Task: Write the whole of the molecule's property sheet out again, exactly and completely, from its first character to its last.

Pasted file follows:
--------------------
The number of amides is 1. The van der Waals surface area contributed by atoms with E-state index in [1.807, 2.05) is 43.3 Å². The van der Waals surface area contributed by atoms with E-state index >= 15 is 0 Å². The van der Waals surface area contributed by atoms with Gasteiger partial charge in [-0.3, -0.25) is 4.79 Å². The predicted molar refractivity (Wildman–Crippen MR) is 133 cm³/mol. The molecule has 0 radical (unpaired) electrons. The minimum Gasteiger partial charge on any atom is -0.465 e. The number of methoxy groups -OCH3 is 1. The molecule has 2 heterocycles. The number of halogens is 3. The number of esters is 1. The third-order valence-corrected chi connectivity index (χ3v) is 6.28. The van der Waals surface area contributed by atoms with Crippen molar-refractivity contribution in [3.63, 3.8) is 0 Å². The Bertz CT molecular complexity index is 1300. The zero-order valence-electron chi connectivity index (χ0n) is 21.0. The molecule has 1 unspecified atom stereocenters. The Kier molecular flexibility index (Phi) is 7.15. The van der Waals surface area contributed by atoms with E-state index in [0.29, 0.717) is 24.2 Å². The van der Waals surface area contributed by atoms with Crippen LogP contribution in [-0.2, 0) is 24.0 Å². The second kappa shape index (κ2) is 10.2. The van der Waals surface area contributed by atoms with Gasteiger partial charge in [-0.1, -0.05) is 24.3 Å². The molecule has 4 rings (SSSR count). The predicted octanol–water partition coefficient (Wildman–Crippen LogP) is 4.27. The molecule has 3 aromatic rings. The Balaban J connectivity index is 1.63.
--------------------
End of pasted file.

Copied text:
The number of amides is 1. The van der Waals surface area contributed by atoms with E-state index in [1.807, 2.05) is 43.3 Å². The van der Waals surface area contributed by atoms with E-state index >= 15 is 0 Å². The van der Waals surface area contributed by atoms with Gasteiger partial charge in [-0.3, -0.25) is 4.79 Å². The predicted molar refractivity (Wildman–Crippen MR) is 133 cm³/mol. The molecule has 0 radical (unpaired) electrons. The minimum Gasteiger partial charge on any atom is -0.465 e. The number of methoxy groups -OCH3 is 1. The molecule has 2 heterocycles. The number of halogens is 3. The number of esters is 1. The third-order valence-corrected chi connectivity index (χ3v) is 6.28. The van der Waals surface area contributed by atoms with Crippen molar-refractivity contribution in [3.63, 3.8) is 0 Å². The Bertz CT molecular complexity index is 1300. The zero-order valence-electron chi connectivity index (χ0n) is 21.0. The molecule has 1 unspecified atom stereocenters. The Kier molecular flexibility index (Phi) is 7.15. The van der Waals surface area contributed by atoms with E-state index in [0.29, 0.717) is 24.2 Å². The van der Waals surface area contributed by atoms with Crippen LogP contribution in [-0.2, 0) is 24.0 Å². The second kappa shape index (κ2) is 10.2. The van der Waals surface area contributed by atoms with Gasteiger partial charge in [-0.1, -0.05) is 24.3 Å². The molecule has 4 rings (SSSR count). The predicted octanol–water partition coefficient (Wildman–Crippen LogP) is 4.27. The molecule has 3 aromatic rings. The Balaban J connectivity index is 1.63.